Calgary Homes from Canada's History.
Finding out your century-old house has a hidden past could lead to an unpleasant discovery like inferior workmanship, however, most Calgarians are uncovering a different kind of history in their turn-of-the-century homes. Silvina Mema researched her colourful character abode and discovered that Thomas Presswood Frost, an eccentric alderman and a sergeant in the First World War, lived in her house nearly a century ago.
Silvina joined 507 other Calgarians living in homes that are around 100 years old as part of the Century Homes Calgary project that celebrates houses built during the first building boom in 1912. These resourceful households researched their homes history, proudly showcased Century Homes Calgary yard flags, and created and displayed home-made yard signs with historical information sharing their part of Calgary’s story. Residents then shared their discoveries through a series of self-guided tours.
The Calgary Heritage Initiative Society is now gathering all research and photographs for an online Legacy database to be housed at the Calgary Public Library. For fostering community pride and enhancing civic memory, the Calgary Heritage Initiative Society for “Century Homes Calgary” is this year’s English recipient of the 2012 Governor General’s History Award for Excellence in Community Programming.
The French recipient of the Community Programming Award is La Meute culturelle for le Musée vivant de Lafontaine from Tiny, Ontario.
Honourable mentions include:
The Toronto Dreams Project is a series of historically themed postcards and stickers left in public places. The project adopts a street art approach to engage with the community in public places, augmenting the experience of visiting recognized historic sites while drawing attention to those without official demarcation. By using a combination of traditional and new media, the physical location is tied to online resources as well, encouraging discussion and further interaction on social media.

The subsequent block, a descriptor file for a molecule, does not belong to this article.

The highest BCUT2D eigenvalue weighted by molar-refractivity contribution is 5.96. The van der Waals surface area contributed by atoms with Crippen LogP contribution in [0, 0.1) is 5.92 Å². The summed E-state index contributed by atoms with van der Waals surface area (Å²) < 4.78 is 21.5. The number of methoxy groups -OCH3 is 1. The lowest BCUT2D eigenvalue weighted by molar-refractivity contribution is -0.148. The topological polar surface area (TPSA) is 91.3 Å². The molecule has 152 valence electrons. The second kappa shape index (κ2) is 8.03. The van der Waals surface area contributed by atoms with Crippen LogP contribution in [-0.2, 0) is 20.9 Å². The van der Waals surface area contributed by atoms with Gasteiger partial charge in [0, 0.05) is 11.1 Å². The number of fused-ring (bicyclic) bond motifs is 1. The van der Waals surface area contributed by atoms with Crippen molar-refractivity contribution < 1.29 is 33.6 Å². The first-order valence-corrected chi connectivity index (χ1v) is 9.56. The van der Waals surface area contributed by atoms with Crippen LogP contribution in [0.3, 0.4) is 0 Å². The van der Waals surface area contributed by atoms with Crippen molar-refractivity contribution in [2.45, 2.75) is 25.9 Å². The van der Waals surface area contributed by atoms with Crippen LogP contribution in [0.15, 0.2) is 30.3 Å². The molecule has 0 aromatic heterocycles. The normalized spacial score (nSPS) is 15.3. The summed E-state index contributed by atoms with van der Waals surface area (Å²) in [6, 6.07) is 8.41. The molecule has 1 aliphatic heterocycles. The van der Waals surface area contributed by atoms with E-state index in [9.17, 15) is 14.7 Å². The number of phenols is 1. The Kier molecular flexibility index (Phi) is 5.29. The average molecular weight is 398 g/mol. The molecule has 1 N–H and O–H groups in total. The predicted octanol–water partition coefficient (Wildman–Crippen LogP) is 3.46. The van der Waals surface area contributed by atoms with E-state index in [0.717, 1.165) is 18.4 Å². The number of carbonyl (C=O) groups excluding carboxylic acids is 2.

The Avenue Oral History Project began as a six-month effort to gather and preserve the stories of the people who grew up along 118th Ave in Edmonton, Alberta. It brought together actors, historians, journalists, a photographer and community organizers who went out to document and interpret the collective history of Alberta Avenue. These stories, combined with archival research, were the basis for an interpretive performance, publications in the Rat Creek Press newspaper and the genesis of a digital archive.
In May 2012, le Musée du ski des Laurentides (MSL) inaugurated, after thirty years of perseverance, the first permanent exhibit called L’histoire du ski dans les Laurentides; vivre en hiver, avec l’hiver et de l’hiver. To present this exhibit in the best museum space possible, MSL developers had to overcome many problems. With the help of the population, the financial support from various levels of government and support from the political, economic, social, cultural, educational and sporting support of the region, MLS materialized the dream of its founders, presenting, after converted fire station in a place that meets current standards of museology, the first real permanent exhibition.Le Musée du ski, following the closure of the exhibition hall of the Musée canadien du ski, became the only institution storefront, dedicated not only to the history of skiing, but also the role played by the winter for the development of a region, province and country.
The Governor General’s History Award for Community Programming is presented by Canada's History.